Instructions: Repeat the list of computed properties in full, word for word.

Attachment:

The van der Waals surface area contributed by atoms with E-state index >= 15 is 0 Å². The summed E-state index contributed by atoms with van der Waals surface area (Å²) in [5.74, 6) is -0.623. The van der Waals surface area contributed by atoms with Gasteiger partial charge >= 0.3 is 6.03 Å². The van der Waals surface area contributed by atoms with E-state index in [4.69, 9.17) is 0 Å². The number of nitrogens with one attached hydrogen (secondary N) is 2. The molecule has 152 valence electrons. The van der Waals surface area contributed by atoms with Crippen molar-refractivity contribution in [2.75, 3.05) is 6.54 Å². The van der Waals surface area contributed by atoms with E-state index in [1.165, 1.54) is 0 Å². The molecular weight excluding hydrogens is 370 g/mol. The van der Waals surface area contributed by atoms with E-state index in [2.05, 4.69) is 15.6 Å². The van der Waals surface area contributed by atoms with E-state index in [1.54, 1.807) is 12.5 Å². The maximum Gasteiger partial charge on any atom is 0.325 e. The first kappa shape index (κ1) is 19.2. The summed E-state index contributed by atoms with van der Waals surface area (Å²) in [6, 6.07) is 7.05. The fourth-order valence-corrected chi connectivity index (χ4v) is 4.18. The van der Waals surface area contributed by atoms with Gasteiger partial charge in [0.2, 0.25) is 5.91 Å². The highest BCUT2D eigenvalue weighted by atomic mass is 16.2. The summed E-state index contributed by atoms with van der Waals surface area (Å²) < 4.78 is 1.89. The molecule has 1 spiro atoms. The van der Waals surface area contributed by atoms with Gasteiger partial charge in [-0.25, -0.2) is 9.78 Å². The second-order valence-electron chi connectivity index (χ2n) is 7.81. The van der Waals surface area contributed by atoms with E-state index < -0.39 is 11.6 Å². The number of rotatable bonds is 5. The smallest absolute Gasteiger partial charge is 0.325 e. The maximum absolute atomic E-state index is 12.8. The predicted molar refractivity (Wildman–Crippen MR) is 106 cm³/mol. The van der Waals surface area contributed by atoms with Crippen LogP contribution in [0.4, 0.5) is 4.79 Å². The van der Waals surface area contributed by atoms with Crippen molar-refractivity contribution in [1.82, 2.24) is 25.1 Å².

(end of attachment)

The van der Waals surface area contributed by atoms with E-state index >= 15 is 0 Å². The summed E-state index contributed by atoms with van der Waals surface area (Å²) in [5.74, 6) is -0.623. The van der Waals surface area contributed by atoms with Gasteiger partial charge >= 0.3 is 6.03 Å². The van der Waals surface area contributed by atoms with E-state index in [4.69, 9.17) is 0 Å². The number of nitrogens with one attached hydrogen (secondary N) is 2. The molecule has 152 valence electrons. The van der Waals surface area contributed by atoms with Crippen molar-refractivity contribution in [2.75, 3.05) is 6.54 Å². The van der Waals surface area contributed by atoms with E-state index in [1.165, 1.54) is 0 Å². The molecular weight excluding hydrogens is 370 g/mol. The van der Waals surface area contributed by atoms with E-state index in [2.05, 4.69) is 15.6 Å². The van der Waals surface area contributed by atoms with E-state index in [1.54, 1.807) is 12.5 Å². The maximum Gasteiger partial charge on any atom is 0.325 e. The first kappa shape index (κ1) is 19.2. The summed E-state index contributed by atoms with van der Waals surface area (Å²) in [6, 6.07) is 7.05. The fourth-order valence-corrected chi connectivity index (χ4v) is 4.18. The van der Waals surface area contributed by atoms with Gasteiger partial charge in [0.2, 0.25) is 5.91 Å². The highest BCUT2D eigenvalue weighted by atomic mass is 16.2. The summed E-state index contributed by atoms with van der Waals surface area (Å²) < 4.78 is 1.89. The molecule has 1 spiro atoms. The van der Waals surface area contributed by atoms with Gasteiger partial charge in [-0.25, -0.2) is 9.78 Å². The second-order valence-electron chi connectivity index (χ2n) is 7.81. The van der Waals surface area contributed by atoms with E-state index < -0.39 is 11.6 Å². The number of rotatable bonds is 5. The smallest absolute Gasteiger partial charge is 0.325 e. The maximum absolute atomic E-state index is 12.8. The predicted molar refractivity (Wildman–Crippen MR) is 106 cm³/mol. The van der Waals surface area contributed by atoms with Crippen LogP contribution in [0.4, 0.5) is 4.79 Å². The van der Waals surface area contributed by atoms with Crippen molar-refractivity contribution in [1.82, 2.24) is 25.1 Å².